“Ce poème de Louky Bersianik est porteur d’espoir et de liberté pour toutes les femmes du monde du passé, du présent et de l’avenir”

Patricia Verdugo
Los Zarpazos del Puma / Clawings of the Puma

(1985)

“An candid and courageous text casting light on the murder of opposition members and political prisoners under Pinochet”

Mary Oliver
‘The Journey’

(1986)

“This one stanza poem, in the address form past tense, without preaching or imperatives speaks directly to the reader’s soul telling of the necessity to be true to oneself”

Toni Morrison
Beloved

(1987)

“The tragic and heart-rending story based on the true history of Margaret Garner, an African-American slave”


Duong Thu Huong
Những thiên đường mù / Paradise of the Blind

(1988)


“A novel memorable for its exploration of the Vietnamese culture, and the plight and courage of women”


Giaconda Belli
La Mujer Habitada / The Inhabited Woman

(1988)

“A semi-autobiographical novel about the fight for liberation, blending narratives of women’s emancipation and resistance to the Spanish in Central America”

Laura Esquivel
Como agua para chocolate / Like Water for Chocolate

(1989)

“The story of a young girl unable to marry her lover, instead having to care for her mother… The narrative is based around the kitchen, which becomes the centrepoint of emotion”

Julia Alvarez
How the García Girls Lost Their Accents

(1991)

“In a series of interrelated short stories, the novel narrates the lives of four sisters, who are uprooted from their home in the Dominican Republic and displaced to the US… the story powerfully expresses their sense of displacement and issues of identity”

Pat Barker
Regeneration

(1991)

“For the way it deals openly with shellshock; a heart-rending look at the impact of WWI”

Jung Chang
Wild Swans: Three Daughters of China

(1991)

“Winner of the 1992 NCR Book Award and the 1993 British Book of the Year, Wild Swans is an intimate memoir recounting the lives of three female generations in China, over the course of a century”

Elizabeth Grosz
Volatile Bodies: Toward a Corporeal Feminism

(1994)

“A groundbreaking and innovative series of essays, deftly undoing traditional theories which elevate the mind over the body… Elizabeth Grosz imagines the body setting the parameters of experience, without falling into limited conceptions of gender”

Magda Szabó
The Door

(1995)

“An unusual and poignant semi-autobiographical story of the relationship between a young Hungarian writer and her cleaner”

Leena Krohn
‘Dona Quixote’ in Dona Quixote and Other Citizens

(1995)

“We think this little novella tells exactly how it is to be for help but not to be on stage when your help is not needed anymore. As Leena Krohn ends: “If they remembered me, they would remember their unhappiness”, she says.”

Arundhati Roy
The God of Small Things

(1997)

“Haunting, humorous and tragic, a controversial and beautifully written novel dealing with caste, religion, history, tradition and family life”

Jhumpa Lahiri
Interpreter of Maladies

(1999)

“A widely acclaimed collection of short stories about Indians and Indian Americans balancing between cultures and attempting to hold onto a sense of personal culture in the ‘New World’”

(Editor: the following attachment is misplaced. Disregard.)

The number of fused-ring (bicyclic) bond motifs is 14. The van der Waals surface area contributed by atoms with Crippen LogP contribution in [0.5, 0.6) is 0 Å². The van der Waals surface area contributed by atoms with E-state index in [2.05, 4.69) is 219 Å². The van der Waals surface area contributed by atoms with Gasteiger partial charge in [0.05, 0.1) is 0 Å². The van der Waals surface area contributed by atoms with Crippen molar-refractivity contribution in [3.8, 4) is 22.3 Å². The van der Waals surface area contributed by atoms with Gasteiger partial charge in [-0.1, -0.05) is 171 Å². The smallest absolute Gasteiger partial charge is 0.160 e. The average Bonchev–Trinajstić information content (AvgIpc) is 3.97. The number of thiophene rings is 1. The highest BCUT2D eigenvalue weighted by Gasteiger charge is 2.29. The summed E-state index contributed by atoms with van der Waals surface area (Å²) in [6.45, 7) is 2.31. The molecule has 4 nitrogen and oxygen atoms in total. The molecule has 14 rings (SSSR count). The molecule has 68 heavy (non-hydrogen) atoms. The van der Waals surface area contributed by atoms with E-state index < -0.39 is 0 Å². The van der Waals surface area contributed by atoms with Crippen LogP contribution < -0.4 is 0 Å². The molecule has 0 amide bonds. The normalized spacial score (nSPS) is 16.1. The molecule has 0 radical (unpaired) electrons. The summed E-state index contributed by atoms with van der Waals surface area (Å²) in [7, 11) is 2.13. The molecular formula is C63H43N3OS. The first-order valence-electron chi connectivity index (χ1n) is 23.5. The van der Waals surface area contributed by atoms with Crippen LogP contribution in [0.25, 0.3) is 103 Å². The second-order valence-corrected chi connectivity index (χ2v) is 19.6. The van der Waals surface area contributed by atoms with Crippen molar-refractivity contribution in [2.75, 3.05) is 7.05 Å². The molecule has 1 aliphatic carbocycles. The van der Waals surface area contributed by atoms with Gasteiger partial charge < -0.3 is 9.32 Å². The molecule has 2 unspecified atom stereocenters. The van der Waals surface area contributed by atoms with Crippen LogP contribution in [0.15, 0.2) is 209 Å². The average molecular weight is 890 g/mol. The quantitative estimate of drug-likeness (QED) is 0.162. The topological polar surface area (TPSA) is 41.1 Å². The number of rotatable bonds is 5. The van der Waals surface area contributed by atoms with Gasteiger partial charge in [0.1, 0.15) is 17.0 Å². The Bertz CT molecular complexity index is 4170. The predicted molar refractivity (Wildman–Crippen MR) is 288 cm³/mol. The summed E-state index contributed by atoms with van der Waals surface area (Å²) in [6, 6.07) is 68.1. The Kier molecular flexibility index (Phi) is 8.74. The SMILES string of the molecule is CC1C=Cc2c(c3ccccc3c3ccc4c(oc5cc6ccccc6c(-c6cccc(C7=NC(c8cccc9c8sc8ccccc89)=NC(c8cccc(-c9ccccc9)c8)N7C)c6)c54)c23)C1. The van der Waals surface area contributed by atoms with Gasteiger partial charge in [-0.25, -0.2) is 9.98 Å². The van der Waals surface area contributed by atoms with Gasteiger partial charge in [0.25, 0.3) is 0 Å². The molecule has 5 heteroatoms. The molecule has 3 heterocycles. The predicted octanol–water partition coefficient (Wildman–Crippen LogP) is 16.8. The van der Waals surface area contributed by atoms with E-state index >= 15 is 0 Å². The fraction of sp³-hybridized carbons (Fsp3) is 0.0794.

Vesna Aleksić
Ja se zozem Jelena Suman / My name is Jelena Šuman

(1998)

“A beautifully written novel about children who meet on a stairwell and discuss their thoughts and ideas – from simple daily troubles to philosophical reflections”


Adrienne Rich
The School among the Ruins: Poems, 2000-2004

(2004)

“Touching on events at the turn of the 21st century, a poetry collection addressing issues of displacement, war and modernity”

Vona Groarke
Windmill Hymns

“Warm, elegiac poems about place and loss”

Lucina Kathmann
‘The Woman Who Knows Latin’

“Self censorship and suicide among women writers are some of the issues she brings in these outstanding lines”


Alice Munro
Runaway

(2004)

“A book of short stories about women ‘runaways’ from situations that limit them”

Mia Yun
Translations of Beauty

(2004)

“A novel set in America/Italy about second generation immigrant Korean twins, with an intricate focus on personal relationships”

Andrea Levy
Small Island

(2004)

“A truly fantastic read, this novel’s use of multi voices to narrate a tale stretching across time and across the globe deserved every ounce of praise it received. The bold exploration of Empire, war, nationhood and the changes seen in the twentieth century are superbly interwoven with the basic human concerns of love, aspiration and identity”

Alice Oswald
Woods Etc

(2005)

“One of the the most interesting poets currently writing in English. Alice Oswald combines elements of folk song, avant garde poetry, and British Romantic nature poetry to create unique, elemental poetry”

Kiran Desai
The Inheritance of Loss

(2006)

“Exploring migration and the idea of living between different worlds and identities, the novel probes the reverberations of colonialism and an underlying sense of deep loss”

Niki Marangou
‘I did not take her flowers’

“A poem written for the writer’s mother, who died on Woman’s day”

Chimamanda Ngozi Adichie
Half of a Yellow Sun

(2006)